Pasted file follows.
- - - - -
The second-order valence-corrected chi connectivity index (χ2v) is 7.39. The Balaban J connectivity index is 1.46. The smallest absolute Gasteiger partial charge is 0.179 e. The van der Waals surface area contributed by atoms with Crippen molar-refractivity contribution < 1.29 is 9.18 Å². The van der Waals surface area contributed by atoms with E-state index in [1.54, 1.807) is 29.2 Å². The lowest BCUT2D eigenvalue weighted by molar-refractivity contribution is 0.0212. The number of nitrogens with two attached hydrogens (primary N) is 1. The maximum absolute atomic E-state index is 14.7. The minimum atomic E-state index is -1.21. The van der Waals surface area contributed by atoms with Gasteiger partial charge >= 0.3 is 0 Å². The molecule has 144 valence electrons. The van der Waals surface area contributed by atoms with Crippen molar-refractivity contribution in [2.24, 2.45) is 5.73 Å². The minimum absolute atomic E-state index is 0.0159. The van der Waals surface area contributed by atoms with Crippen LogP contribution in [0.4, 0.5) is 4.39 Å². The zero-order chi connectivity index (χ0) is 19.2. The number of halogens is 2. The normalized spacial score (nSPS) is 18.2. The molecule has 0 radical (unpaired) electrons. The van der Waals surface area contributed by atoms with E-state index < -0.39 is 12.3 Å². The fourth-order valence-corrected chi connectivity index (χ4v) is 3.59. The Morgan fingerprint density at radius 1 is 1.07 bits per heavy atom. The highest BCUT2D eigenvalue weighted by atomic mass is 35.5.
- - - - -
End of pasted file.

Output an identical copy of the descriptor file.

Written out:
The second-order valence-corrected chi connectivity index (χ2v) is 7.39. The Balaban J connectivity index is 1.46. The smallest absolute Gasteiger partial charge is 0.179 e. The van der Waals surface area contributed by atoms with Crippen molar-refractivity contribution < 1.29 is 9.18 Å². The van der Waals surface area contributed by atoms with E-state index in [1.54, 1.807) is 29.2 Å². The lowest BCUT2D eigenvalue weighted by molar-refractivity contribution is 0.0212. The number of nitrogens with two attached hydrogens (primary N) is 1. The maximum absolute atomic E-state index is 14.7. The minimum atomic E-state index is -1.21. The van der Waals surface area contributed by atoms with Gasteiger partial charge >= 0.3 is 0 Å². The molecule has 144 valence electrons. The van der Waals surface area contributed by atoms with Crippen molar-refractivity contribution in [2.24, 2.45) is 5.73 Å². The minimum absolute atomic E-state index is 0.0159. The van der Waals surface area contributed by atoms with Crippen LogP contribution in [0.4, 0.5) is 4.39 Å². The zero-order chi connectivity index (χ0) is 19.2. The number of halogens is 2. The normalized spacial score (nSPS) is 18.2. The molecule has 0 radical (unpaired) electrons. The van der Waals surface area contributed by atoms with E-state index < -0.39 is 12.3 Å². The fourth-order valence-corrected chi connectivity index (χ4v) is 3.59. The Morgan fingerprint density at radius 1 is 1.07 bits per heavy atom. The highest BCUT2D eigenvalue weighted by atomic mass is 35.5.